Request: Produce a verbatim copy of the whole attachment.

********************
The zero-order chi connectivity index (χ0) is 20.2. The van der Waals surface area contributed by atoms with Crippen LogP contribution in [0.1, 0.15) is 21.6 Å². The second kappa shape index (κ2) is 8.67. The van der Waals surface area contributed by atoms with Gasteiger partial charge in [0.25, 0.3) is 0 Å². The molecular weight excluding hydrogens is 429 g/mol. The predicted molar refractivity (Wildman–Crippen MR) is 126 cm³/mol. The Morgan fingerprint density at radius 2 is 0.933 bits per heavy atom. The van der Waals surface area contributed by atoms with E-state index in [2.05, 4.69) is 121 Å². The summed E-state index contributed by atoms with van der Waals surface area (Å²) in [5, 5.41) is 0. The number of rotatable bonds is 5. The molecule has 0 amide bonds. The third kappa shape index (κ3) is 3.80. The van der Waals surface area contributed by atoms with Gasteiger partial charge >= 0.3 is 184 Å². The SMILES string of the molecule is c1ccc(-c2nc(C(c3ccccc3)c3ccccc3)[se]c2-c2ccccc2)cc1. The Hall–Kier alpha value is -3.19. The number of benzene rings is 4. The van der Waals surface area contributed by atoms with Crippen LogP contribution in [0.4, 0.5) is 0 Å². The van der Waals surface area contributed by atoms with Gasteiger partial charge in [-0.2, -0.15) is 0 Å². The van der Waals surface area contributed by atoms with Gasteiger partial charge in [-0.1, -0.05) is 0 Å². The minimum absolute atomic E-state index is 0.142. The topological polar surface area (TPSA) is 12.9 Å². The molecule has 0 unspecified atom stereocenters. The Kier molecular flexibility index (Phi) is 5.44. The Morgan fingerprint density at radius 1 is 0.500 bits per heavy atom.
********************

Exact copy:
The zero-order chi connectivity index (χ0) is 20.2. The van der Waals surface area contributed by atoms with Crippen LogP contribution in [0.1, 0.15) is 21.6 Å². The second kappa shape index (κ2) is 8.67. The van der Waals surface area contributed by atoms with Gasteiger partial charge in [0.25, 0.3) is 0 Å². The molecular weight excluding hydrogens is 429 g/mol. The predicted molar refractivity (Wildman–Crippen MR) is 126 cm³/mol. The Morgan fingerprint density at radius 2 is 0.933 bits per heavy atom. The van der Waals surface area contributed by atoms with E-state index in [2.05, 4.69) is 121 Å². The summed E-state index contributed by atoms with van der Waals surface area (Å²) in [5, 5.41) is 0. The number of rotatable bonds is 5. The molecule has 0 amide bonds. The third kappa shape index (κ3) is 3.80. The van der Waals surface area contributed by atoms with Gasteiger partial charge >= 0.3 is 184 Å². The SMILES string of the molecule is c1ccc(-c2nc(C(c3ccccc3)c3ccccc3)[se]c2-c2ccccc2)cc1. The Hall–Kier alpha value is -3.19. The number of benzene rings is 4. The van der Waals surface area contributed by atoms with Crippen LogP contribution in [0.4, 0.5) is 0 Å². The van der Waals surface area contributed by atoms with Gasteiger partial charge in [-0.2, -0.15) is 0 Å². The van der Waals surface area contributed by atoms with Gasteiger partial charge in [-0.1, -0.05) is 0 Å². The minimum absolute atomic E-state index is 0.142. The topological polar surface area (TPSA) is 12.9 Å². The molecule has 0 unspecified atom stereocenters. The Kier molecular flexibility index (Phi) is 5.44. The Morgan fingerprint density at radius 1 is 0.500 bits per heavy atom.